"Push Comes to Shove"

CREDITS

Music by Joseph Lamb, Franz Joseph Haydn 

Choreography by Twyla Tharp
Costume designer: Santo Loquasto
Lighting designer: Jennifer Tipton 
Assistant choreographer:  Elaine Kudo

ABOUT THE PRODUCTION

In the middle of 1970s, the American Ballet Theatre commissioned the ballet from Twyla Tharp for its new star, Mikhail Baryshnikov. Baryshnikov, star of classical ballets, wanted to expand his creative horizons and was interested in working with the modern dance choreographer. Tharp, who had no experience of working for grand theatres at the time, was in no hurry to agree to this flattering commission as she first wanted to make sure that the soloist that chose her could push the limits of classical dance routines. Their meeting marked the start of a long-term collaboration, which gave the world several productions and breathtaking moments of convergence between the seemingly far-away worlds of classical and popular music, of classical and modern dance. The duo of Baryshnikov and Tharp won the audiences not by stories or ideas (although somebody heard a hidden reference to the last name of Baryshnikov’s Leningrad teacher – Alexander Pushkin in the title Push Comes to Shove). The magic was born out of the combination of the choreographer’s humour and the performer’s unique blend of impeccable classical dancing skills and a disco dancer’s or Broadway jazz dancer’s swag. Now the Mariinsky Theatre soloists have the chance to challenge themselves and perform the witty choreography, which requires full body control and easiness of going from one style to the next. At the St Petersburg premiere the famous ballet is performing by the Russian company for the first time.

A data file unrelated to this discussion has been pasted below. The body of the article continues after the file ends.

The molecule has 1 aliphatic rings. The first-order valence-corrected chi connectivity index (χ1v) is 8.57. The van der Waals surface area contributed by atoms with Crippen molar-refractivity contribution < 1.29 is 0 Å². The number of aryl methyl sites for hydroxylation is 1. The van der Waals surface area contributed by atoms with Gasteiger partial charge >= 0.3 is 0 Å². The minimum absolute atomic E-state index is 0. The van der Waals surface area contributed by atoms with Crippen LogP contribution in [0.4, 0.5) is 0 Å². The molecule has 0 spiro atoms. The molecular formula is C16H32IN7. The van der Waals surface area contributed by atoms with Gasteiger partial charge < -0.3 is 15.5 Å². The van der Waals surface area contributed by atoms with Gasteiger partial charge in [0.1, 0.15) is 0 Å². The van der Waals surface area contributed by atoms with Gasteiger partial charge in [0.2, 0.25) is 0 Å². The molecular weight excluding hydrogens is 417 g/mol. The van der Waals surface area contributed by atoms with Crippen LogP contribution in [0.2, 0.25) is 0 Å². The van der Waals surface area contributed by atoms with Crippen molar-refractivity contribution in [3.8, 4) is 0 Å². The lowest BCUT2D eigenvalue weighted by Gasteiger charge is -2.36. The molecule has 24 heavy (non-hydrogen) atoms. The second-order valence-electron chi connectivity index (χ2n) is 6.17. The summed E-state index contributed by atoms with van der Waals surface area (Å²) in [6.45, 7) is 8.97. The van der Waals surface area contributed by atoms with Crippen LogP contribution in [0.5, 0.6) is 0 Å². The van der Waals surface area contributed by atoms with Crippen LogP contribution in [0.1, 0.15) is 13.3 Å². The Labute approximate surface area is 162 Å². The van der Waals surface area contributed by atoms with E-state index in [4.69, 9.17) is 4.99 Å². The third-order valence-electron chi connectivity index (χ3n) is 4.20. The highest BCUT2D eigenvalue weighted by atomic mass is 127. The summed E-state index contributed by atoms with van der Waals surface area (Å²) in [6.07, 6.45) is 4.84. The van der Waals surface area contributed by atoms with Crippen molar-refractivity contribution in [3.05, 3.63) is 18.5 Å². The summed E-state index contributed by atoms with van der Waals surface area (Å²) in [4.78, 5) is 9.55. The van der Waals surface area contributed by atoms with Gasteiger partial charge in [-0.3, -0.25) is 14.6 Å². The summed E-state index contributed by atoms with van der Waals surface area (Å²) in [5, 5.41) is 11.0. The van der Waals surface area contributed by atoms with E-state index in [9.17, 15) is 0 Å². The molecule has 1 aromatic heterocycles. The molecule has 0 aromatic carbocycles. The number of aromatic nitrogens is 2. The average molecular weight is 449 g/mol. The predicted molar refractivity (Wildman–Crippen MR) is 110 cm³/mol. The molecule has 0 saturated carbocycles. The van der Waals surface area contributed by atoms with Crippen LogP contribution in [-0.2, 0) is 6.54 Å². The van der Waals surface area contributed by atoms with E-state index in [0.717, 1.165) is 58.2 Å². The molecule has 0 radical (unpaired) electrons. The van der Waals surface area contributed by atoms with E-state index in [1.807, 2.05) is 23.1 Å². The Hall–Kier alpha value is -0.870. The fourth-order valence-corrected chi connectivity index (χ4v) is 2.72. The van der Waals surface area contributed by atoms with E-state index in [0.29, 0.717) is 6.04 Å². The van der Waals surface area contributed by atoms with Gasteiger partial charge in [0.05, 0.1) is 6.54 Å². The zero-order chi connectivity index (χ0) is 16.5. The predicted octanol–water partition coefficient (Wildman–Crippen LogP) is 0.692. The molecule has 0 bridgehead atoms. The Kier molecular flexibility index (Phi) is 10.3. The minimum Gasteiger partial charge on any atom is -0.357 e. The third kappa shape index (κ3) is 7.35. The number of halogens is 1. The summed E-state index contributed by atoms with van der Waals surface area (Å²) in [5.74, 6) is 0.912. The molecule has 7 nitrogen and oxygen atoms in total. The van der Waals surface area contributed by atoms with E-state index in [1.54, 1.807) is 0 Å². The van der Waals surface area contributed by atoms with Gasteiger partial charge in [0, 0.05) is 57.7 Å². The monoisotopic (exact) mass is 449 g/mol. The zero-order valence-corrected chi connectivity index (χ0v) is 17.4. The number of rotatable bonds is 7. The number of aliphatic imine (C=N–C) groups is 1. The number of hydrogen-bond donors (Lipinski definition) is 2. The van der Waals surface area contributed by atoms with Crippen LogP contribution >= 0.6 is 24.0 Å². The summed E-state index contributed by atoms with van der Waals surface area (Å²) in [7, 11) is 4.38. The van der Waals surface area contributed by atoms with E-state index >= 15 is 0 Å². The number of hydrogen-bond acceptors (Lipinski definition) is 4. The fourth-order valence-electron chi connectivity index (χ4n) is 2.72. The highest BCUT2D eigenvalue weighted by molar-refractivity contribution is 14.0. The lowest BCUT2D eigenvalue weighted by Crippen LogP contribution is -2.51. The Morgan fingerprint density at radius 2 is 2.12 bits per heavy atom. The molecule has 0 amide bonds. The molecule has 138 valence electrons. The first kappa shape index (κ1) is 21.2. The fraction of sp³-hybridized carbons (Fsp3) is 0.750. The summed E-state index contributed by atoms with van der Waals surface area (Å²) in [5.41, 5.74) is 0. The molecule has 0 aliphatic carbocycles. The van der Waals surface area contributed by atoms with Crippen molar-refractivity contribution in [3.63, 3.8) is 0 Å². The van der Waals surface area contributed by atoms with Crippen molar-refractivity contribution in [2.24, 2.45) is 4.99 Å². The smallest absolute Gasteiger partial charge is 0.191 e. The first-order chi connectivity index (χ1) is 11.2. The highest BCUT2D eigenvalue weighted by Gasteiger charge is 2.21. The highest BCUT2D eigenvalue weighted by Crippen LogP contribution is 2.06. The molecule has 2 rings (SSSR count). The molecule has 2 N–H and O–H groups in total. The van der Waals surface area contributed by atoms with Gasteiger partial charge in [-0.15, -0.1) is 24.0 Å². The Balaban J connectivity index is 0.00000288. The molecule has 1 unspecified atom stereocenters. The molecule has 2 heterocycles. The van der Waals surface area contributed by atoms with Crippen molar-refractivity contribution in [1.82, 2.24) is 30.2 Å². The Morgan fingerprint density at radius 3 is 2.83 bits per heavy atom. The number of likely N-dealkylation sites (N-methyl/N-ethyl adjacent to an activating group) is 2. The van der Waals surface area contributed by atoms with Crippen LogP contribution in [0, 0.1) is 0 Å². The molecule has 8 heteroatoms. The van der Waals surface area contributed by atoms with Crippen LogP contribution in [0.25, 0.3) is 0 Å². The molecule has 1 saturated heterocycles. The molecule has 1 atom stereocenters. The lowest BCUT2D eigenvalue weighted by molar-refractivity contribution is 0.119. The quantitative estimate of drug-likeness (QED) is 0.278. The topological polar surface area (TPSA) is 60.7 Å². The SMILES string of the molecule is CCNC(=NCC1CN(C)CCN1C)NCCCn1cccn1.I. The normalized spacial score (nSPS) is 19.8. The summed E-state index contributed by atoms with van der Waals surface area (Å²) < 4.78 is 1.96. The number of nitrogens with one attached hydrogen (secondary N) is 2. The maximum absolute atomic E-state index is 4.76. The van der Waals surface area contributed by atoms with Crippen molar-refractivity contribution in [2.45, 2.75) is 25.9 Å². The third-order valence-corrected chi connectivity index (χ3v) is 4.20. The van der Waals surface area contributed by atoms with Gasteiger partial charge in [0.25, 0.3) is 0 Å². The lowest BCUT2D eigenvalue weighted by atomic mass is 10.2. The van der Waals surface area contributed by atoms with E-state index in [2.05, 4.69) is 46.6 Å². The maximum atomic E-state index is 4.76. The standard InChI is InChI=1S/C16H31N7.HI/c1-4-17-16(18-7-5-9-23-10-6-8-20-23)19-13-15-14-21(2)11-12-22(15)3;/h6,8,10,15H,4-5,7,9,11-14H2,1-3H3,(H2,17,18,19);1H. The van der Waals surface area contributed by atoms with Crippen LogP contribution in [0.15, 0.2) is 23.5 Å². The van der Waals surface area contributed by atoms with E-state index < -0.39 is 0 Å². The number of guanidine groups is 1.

Olga Makarova

World premiere: 9 January 1976, American Ballet Theatre, Uris Theater, New-York
Premiere at the Mariinsky Theatre: 21 March 2019, St Petersburg

Running time 22 minutes

Age category 6+